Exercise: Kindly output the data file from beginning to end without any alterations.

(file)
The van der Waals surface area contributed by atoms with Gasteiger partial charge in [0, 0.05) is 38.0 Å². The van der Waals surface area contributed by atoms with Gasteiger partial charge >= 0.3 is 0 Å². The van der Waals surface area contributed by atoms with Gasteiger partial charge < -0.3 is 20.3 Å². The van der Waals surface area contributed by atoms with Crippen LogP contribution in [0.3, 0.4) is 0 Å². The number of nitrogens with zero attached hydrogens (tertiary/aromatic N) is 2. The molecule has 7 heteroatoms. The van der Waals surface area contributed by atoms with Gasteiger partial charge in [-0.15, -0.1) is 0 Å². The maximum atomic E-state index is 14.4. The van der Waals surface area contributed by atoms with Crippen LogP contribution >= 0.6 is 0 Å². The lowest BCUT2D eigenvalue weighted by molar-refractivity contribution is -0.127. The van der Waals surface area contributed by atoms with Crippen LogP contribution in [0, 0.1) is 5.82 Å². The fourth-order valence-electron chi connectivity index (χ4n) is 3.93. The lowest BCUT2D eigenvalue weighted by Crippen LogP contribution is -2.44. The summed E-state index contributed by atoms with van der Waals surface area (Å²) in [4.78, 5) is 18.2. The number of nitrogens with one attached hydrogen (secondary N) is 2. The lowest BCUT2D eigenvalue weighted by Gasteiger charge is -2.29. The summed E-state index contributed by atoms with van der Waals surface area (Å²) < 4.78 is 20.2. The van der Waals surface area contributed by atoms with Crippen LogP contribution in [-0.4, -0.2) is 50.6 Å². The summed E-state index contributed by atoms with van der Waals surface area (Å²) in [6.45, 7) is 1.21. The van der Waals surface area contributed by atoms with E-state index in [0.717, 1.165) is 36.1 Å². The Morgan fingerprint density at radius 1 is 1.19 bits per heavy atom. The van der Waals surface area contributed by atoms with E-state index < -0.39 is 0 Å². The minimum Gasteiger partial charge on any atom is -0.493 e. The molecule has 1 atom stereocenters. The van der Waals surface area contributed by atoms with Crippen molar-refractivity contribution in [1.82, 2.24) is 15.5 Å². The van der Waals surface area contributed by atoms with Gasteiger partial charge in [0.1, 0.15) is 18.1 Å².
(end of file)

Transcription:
The van der Waals surface area contributed by atoms with Gasteiger partial charge in [0, 0.05) is 38.0 Å². The van der Waals surface area contributed by atoms with Gasteiger partial charge >= 0.3 is 0 Å². The van der Waals surface area contributed by atoms with Gasteiger partial charge < -0.3 is 20.3 Å². The van der Waals surface area contributed by atoms with Crippen LogP contribution in [0.3, 0.4) is 0 Å². The number of nitrogens with zero attached hydrogens (tertiary/aromatic N) is 2. The molecule has 7 heteroatoms. The van der Waals surface area contributed by atoms with Gasteiger partial charge in [-0.15, -0.1) is 0 Å². The maximum atomic E-state index is 14.4. The van der Waals surface area contributed by atoms with Crippen LogP contribution >= 0.6 is 0 Å². The lowest BCUT2D eigenvalue weighted by molar-refractivity contribution is -0.127. The van der Waals surface area contributed by atoms with Crippen LogP contribution in [0, 0.1) is 5.82 Å². The fourth-order valence-electron chi connectivity index (χ4n) is 3.93. The lowest BCUT2D eigenvalue weighted by Crippen LogP contribution is -2.44. The summed E-state index contributed by atoms with van der Waals surface area (Å²) in [4.78, 5) is 18.2. The number of nitrogens with one attached hydrogen (secondary N) is 2. The lowest BCUT2D eigenvalue weighted by Gasteiger charge is -2.29. The summed E-state index contributed by atoms with van der Waals surface area (Å²) < 4.78 is 20.2. The van der Waals surface area contributed by atoms with Crippen LogP contribution in [-0.4, -0.2) is 50.6 Å². The summed E-state index contributed by atoms with van der Waals surface area (Å²) in [6.45, 7) is 1.21. The van der Waals surface area contributed by atoms with E-state index in [0.717, 1.165) is 36.1 Å². The Morgan fingerprint density at radius 1 is 1.19 bits per heavy atom. The van der Waals surface area contributed by atoms with E-state index < -0.39 is 0 Å². The minimum Gasteiger partial charge on any atom is -0.493 e. The molecule has 1 atom stereocenters. The van der Waals surface area contributed by atoms with Crippen molar-refractivity contribution in [1.82, 2.24) is 15.5 Å². The van der Waals surface area contributed by atoms with Gasteiger partial charge in [0.1, 0.15) is 18.1 Å².